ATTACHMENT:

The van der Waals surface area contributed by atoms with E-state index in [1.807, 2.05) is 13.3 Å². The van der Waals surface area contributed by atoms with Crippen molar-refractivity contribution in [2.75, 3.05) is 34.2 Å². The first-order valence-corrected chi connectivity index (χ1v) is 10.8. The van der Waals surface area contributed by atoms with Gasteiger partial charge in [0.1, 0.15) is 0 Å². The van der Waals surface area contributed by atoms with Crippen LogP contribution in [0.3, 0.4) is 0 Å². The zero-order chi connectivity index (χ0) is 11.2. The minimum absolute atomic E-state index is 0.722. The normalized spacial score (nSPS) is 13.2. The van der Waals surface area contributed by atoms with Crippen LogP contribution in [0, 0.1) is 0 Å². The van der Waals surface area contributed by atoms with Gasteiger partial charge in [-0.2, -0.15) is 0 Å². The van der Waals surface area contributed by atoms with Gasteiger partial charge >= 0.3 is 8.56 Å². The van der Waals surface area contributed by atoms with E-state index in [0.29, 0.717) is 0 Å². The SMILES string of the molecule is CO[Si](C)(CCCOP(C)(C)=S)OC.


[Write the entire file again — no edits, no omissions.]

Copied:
The van der Waals surface area contributed by atoms with E-state index in [1.807, 2.05) is 13.3 Å². The van der Waals surface area contributed by atoms with Crippen molar-refractivity contribution in [2.75, 3.05) is 34.2 Å². The first-order valence-corrected chi connectivity index (χ1v) is 10.8. The van der Waals surface area contributed by atoms with Gasteiger partial charge in [0.1, 0.15) is 0 Å². The van der Waals surface area contributed by atoms with Crippen LogP contribution in [0.3, 0.4) is 0 Å². The zero-order chi connectivity index (χ0) is 11.2. The minimum absolute atomic E-state index is 0.722. The normalized spacial score (nSPS) is 13.2. The van der Waals surface area contributed by atoms with Crippen LogP contribution in [0, 0.1) is 0 Å². The van der Waals surface area contributed by atoms with Gasteiger partial charge in [-0.2, -0.15) is 0 Å². The van der Waals surface area contributed by atoms with Gasteiger partial charge >= 0.3 is 8.56 Å². The van der Waals surface area contributed by atoms with E-state index in [0.29, 0.717) is 0 Å². The SMILES string of the molecule is CO[Si](C)(CCCOP(C)(C)=S)OC.